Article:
This month marks the 110th anniversary of the U.S. Supreme Court’s ruling in Lochner v. New York, in which the Court struck down an economic regulation on the grounds that it violated the 14th Amendment right to liberty of contract. In the early decades of the 20th century, Lochner served as a key precedent in a variety of cases which limited government power, including the Supreme Court’s 1917 decision invalidating a Jim Crow residential segregation law. In 1937, however, in one of the signal triumphs of New Deal governance, the Supreme Court reversed course and rendered Lochner a dead letter, declaring that henceforth the courts would no longer offer any judicial protection for liberty of contract in the face of regulatory state action.
Not surprisingly, that New Deal judgment remains widely popular on the legal left. What is surprising perhaps, is that this judgment also happens to be quite popular on the legal right. Indeed, from Chief Justice John Roberts to the late Robert Bork, many of modern America’s top conservative legal thinkers have attacked Lochner and revealed their own broad intellectual harmonies with the New Deal forces that overturned it.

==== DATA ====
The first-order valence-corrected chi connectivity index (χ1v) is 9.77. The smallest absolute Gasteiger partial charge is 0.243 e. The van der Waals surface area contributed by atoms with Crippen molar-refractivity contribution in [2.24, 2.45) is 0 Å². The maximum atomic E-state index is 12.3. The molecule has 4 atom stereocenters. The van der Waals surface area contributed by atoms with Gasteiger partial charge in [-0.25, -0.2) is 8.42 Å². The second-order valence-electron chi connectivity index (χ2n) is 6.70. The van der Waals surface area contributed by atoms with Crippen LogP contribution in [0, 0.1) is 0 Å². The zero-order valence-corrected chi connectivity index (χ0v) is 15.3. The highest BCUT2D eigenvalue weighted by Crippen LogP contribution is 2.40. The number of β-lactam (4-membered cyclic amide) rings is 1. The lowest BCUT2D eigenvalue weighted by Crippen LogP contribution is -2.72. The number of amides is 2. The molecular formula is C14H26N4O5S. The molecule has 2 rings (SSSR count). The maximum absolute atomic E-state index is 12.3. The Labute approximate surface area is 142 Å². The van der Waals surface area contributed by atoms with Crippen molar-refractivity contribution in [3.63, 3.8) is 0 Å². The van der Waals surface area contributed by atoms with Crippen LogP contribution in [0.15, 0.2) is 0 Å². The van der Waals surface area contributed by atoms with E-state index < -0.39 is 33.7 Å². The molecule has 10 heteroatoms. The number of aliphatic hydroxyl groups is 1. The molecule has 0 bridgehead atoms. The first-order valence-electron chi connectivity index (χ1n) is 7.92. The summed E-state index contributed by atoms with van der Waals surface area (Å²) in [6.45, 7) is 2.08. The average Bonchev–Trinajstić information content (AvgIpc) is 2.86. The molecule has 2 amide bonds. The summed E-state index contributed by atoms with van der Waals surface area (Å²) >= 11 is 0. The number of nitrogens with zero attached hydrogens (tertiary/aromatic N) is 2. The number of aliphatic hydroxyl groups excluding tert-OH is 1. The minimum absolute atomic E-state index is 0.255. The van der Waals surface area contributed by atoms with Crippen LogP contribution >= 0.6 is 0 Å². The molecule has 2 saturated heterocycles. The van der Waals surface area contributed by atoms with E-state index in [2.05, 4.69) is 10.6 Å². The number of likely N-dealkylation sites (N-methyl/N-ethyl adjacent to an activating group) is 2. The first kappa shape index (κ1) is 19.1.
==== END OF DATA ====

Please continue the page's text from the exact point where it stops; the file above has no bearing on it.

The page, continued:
Why are these conservatives hostile to Lochner? Here’s the answer supplied by Robert Bork. The problem with Lochner, Bork argued, is that it involved the judicial protection of an individual right—liberty of contract—that appears nowhere in the text of the Constitution. And as far as Bork was concerned, when “the Constitution does not speak, ” we are “all at the mercy of legislative majorities.” The Supreme Court, Bork said, must respect the will of those majorities and defer to their legislative enactments.
Today’s libertarians, by contrast, reject the Bork-New Deal approach. As the libertarians see it, the Constitution does protect unenumerated rights, as the language of the 9th Amendment makes evident. Furthermore, as the libertarians argue, once you take a careful look at the text and history of the 14th Amendment, including that amendment’s origins in the free labor philosophy of the anti-slavery movement, it becomes equally evident that the concept of economic liberty has deep roots in the constitutional firmament.See also:
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